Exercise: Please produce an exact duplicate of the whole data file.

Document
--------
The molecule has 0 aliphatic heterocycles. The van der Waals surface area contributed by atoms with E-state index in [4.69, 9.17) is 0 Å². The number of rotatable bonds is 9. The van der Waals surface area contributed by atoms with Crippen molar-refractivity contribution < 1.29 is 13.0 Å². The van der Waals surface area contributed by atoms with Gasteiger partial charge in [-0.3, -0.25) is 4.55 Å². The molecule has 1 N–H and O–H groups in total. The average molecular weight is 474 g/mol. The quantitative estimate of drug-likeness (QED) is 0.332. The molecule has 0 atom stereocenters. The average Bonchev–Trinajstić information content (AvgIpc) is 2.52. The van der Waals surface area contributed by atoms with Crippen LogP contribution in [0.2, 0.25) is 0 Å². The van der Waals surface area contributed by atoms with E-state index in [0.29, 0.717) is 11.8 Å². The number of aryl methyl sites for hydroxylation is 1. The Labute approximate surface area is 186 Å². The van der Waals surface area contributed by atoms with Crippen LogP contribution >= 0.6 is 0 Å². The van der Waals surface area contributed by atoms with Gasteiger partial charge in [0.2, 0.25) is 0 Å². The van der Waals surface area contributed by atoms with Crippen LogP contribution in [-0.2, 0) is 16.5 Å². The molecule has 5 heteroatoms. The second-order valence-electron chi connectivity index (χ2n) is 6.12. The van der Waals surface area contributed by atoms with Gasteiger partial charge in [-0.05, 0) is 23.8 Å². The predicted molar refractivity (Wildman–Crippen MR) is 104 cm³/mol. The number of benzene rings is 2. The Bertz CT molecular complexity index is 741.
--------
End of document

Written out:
The molecule has 0 aliphatic heterocycles. The van der Waals surface area contributed by atoms with E-state index in [4.69, 9.17) is 0 Å². The number of rotatable bonds is 9. The van der Waals surface area contributed by atoms with Crippen molar-refractivity contribution < 1.29 is 13.0 Å². The van der Waals surface area contributed by atoms with Gasteiger partial charge in [-0.3, -0.25) is 4.55 Å². The molecule has 1 N–H and O–H groups in total. The average molecular weight is 474 g/mol. The quantitative estimate of drug-likeness (QED) is 0.332. The molecule has 0 atom stereocenters. The average Bonchev–Trinajstić information content (AvgIpc) is 2.52. The van der Waals surface area contributed by atoms with Crippen LogP contribution in [0.2, 0.25) is 0 Å². The van der Waals surface area contributed by atoms with E-state index in [0.29, 0.717) is 11.8 Å². The number of aryl methyl sites for hydroxylation is 1. The Labute approximate surface area is 186 Å². The van der Waals surface area contributed by atoms with Crippen LogP contribution >= 0.6 is 0 Å². The van der Waals surface area contributed by atoms with Gasteiger partial charge in [0.2, 0.25) is 0 Å². The van der Waals surface area contributed by atoms with Crippen LogP contribution in [-0.2, 0) is 16.5 Å². The molecule has 5 heteroatoms. The second-order valence-electron chi connectivity index (χ2n) is 6.12. The van der Waals surface area contributed by atoms with Gasteiger partial charge in [-0.05, 0) is 23.8 Å². The predicted molar refractivity (Wildman–Crippen MR) is 104 cm³/mol. The number of benzene rings is 2. The Bertz CT molecular complexity index is 741.